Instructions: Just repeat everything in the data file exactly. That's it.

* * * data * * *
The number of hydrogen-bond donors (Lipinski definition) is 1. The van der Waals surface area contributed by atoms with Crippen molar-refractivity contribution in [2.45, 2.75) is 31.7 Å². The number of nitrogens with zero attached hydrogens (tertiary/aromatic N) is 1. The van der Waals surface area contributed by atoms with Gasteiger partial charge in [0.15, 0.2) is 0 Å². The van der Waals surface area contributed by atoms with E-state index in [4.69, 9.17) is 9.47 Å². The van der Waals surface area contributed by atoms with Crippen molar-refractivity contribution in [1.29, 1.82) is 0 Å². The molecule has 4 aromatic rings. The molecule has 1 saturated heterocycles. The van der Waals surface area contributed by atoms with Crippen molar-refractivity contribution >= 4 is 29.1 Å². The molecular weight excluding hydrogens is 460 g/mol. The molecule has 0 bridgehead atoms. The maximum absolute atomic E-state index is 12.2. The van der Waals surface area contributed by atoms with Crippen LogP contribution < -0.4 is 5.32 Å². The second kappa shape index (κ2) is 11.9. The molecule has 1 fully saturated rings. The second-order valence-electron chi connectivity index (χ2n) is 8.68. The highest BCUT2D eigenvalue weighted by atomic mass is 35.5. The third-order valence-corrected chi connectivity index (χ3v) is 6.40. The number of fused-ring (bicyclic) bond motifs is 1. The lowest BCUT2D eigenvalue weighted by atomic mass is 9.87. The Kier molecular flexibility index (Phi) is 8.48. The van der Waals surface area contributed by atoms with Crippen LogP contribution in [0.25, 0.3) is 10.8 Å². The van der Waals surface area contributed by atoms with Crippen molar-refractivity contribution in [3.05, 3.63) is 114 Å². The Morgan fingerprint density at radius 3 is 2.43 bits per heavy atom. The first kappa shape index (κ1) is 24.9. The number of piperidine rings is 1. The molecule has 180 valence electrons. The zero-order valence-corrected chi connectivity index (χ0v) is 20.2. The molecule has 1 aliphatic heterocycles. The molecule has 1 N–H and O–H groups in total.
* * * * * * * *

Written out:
The number of hydrogen-bond donors (Lipinski definition) is 1. The van der Waals surface area contributed by atoms with Crippen molar-refractivity contribution in [2.45, 2.75) is 31.7 Å². The number of nitrogens with zero attached hydrogens (tertiary/aromatic N) is 1. The van der Waals surface area contributed by atoms with Gasteiger partial charge in [0.15, 0.2) is 0 Å². The van der Waals surface area contributed by atoms with E-state index in [4.69, 9.17) is 9.47 Å². The van der Waals surface area contributed by atoms with Crippen molar-refractivity contribution in [1.29, 1.82) is 0 Å². The molecule has 4 aromatic rings. The molecule has 1 saturated heterocycles. The van der Waals surface area contributed by atoms with Crippen molar-refractivity contribution >= 4 is 29.1 Å². The molecular weight excluding hydrogens is 460 g/mol. The molecule has 0 bridgehead atoms. The maximum absolute atomic E-state index is 12.2. The van der Waals surface area contributed by atoms with Crippen LogP contribution < -0.4 is 5.32 Å². The second kappa shape index (κ2) is 11.9. The molecule has 1 fully saturated rings. The second-order valence-electron chi connectivity index (χ2n) is 8.68. The highest BCUT2D eigenvalue weighted by atomic mass is 35.5. The third-order valence-corrected chi connectivity index (χ3v) is 6.40. The number of fused-ring (bicyclic) bond motifs is 1. The lowest BCUT2D eigenvalue weighted by atomic mass is 9.87. The Kier molecular flexibility index (Phi) is 8.48. The van der Waals surface area contributed by atoms with Crippen LogP contribution in [0.25, 0.3) is 10.8 Å². The van der Waals surface area contributed by atoms with Crippen molar-refractivity contribution in [3.05, 3.63) is 114 Å². The Morgan fingerprint density at radius 3 is 2.43 bits per heavy atom. The first kappa shape index (κ1) is 24.9. The number of piperidine rings is 1. The molecule has 180 valence electrons. The zero-order valence-corrected chi connectivity index (χ0v) is 20.2. The molecule has 1 aliphatic heterocycles. The molecule has 1 N–H and O–H groups in total.